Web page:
Using the console, I create a new flow, where I define my ingest options. In this case, the AWS Elemental team are providing me with a video feed from one of their on-premises encoders. I choose a standard source and select the ingestion protocol. Zixi protocol is a commercial video distribution format that is used widely in the media industry and will be our source format for today. Providing a whitelisted CIDR block allows me to restrict access to my MediaConnect ingestion point.

From here I can choose to provide a decryption key, which will allow me to decode an encrypted stream. In this case, my stream is not encrypted and I continue to create the flow.

Next step is to turn on the flow and start receiving video! Now I want to do two things; using the built-in integration with other AWS services, I will connect my MediaConnect stream to AWS Elemental MediaLive which provides encoding to use with end device for my video feed. Second, I want to distribute my video from Europe (Dublin) to the US (Oregon) region so I can make ShaunTV global!

Granting entitlements allows me to generate an ARN (AWS Resource Number) that I can use to share with other AWS accounts which are hosted in the same region as our MediaConnect endpoint. I am using the same account, so we proceed to build a new flow using the entitled source option.

My ARN is now populated in my new flow, and I can push the flow live to watch my video in the US or distribute it to other AWS Elemental Services. You then send a single video stream to the ingest point, and MediaConnect will automatically replicate it to each of the specified destinations. You have access to real-time metrics from the ingest point, it’s easy to reroute flows on the fly from the AWS console or the MediaConnect API. We could distribute the video to many regions, on-premises locations, or third-party AWS accounts. We could build an entire video on demand platform with the other AWS Elemental Services. Unfortunately, space is limited and so is time with AWS re:Invent already underway, so I leave it to you to experiment from here!

Availability and Pricing

There are no upfront fees or minimum commitments; pay for data transferred using AWS Elemental MediaConnect plus an hourly price for each running flow. Available in 8 regions: US East (N. Virginia), US West (N. California), US West (Oregon), Asia Pacific (Singapore), Asia Pacific (Sydney), Asia Pacific (Tokyo), EU (Frankfurt, and EU (Ireland) regions.

NEW – AWS Marketplace makes it easier to govern software procurement with Private Marketplace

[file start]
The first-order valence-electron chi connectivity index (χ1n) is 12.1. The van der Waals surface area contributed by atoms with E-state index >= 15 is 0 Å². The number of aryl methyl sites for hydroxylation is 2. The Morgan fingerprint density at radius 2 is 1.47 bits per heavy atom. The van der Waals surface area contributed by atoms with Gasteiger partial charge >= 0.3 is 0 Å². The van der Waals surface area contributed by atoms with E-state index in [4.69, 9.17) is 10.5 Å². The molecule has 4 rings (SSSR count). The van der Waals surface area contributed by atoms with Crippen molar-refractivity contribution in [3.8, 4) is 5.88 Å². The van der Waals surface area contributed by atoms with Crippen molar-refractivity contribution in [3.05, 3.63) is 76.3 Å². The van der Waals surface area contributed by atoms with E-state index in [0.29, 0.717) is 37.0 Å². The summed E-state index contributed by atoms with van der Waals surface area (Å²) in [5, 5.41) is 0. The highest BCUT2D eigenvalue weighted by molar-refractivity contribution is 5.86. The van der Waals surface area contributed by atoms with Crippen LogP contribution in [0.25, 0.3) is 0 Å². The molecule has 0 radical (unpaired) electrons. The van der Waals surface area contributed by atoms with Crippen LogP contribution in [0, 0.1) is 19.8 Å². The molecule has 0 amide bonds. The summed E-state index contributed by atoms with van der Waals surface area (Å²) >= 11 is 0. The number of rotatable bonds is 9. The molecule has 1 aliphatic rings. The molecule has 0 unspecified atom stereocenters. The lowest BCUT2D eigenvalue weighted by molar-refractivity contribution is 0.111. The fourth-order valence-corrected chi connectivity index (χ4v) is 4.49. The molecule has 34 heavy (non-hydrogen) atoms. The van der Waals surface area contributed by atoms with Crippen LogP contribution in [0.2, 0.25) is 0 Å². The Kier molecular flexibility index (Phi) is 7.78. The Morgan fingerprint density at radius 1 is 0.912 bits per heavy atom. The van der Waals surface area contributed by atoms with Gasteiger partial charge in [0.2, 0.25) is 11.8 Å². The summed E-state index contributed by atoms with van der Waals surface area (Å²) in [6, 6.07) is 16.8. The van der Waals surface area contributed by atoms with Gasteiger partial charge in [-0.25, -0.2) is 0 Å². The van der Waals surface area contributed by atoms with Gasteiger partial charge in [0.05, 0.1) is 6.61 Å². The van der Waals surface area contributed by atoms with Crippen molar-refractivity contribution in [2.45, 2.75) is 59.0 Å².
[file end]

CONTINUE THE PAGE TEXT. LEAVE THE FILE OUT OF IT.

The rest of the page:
Post Syndicated from Shaun Ray original

Over six years ago, we launched AWS Marketplace with the ambitious goal of providing users of the cloud with the software applications and infrastructure they needed to run their business. Today, more than 200,000 AWS active customers are using software from AWS Marketplace from categories such as security, data and analytics, log analysis and machine learning. Those customers use over 650 million hours a month of Amazon EC2 for products in AWS Marketplace and have more than 950,000 active software subscriptions. AWS Marketplace offers 35 categories and more than 4,500 software listings from more than 1,400 Independent Software Vendors (ISVs) to help you on your cloud journey, no matter what stage of adoption you are up to.

Customers have told us that they love the flexibility and myriad of options that AWS Marketplace provides. Today, I am excited to announce we are offering even more flexibility for AWS Marketplace with the launch of Private Marketplace from AWS Marketplace.

Private Marketplace is a new feature that enables you to create a custom digital catalog of pre-approved products from AWS Marketplace. As an administrator, you can select products that meet your procurement policies and make them available for your users. You can also further customize Private Marketplace with company branding, such as logo, messaging, and color scheme. All controls for Private Marketplace apply across your entire AWS Organizations entity, and you can define fine-grained controls using Identity and Access Management for roles such as: administrator, subscription manager and end user.

Once you enable Private Marketplace, users within your AWS Organizations redirect to Private Marketplace when they sign into AWS Marketplace. Now, your users can quickly find, buy, and deploy products knowing they are pre-approved.


Private Marketplace in Action

To get started we need to be using a master account, if you have a single account, it will automatically be classified as a master account. If you are a member of an AWS Organizations managed account, the master account will need to enable Private Marketplace access. Once done, you can add subscription managers and administrators through AWS Identity and Access Management (IAM) policies.


1- My account meets the requirement of being a master, I can proceed to create a Private Marketplace. I click “Create Private Marketplace” and am redirected to the admin page where I can whitelist products from AWS Marketplace. To grant other users access to approve products for listing, I can use AWS Organizations policies to grant the AWSMarketplaceManageSubscriptions role.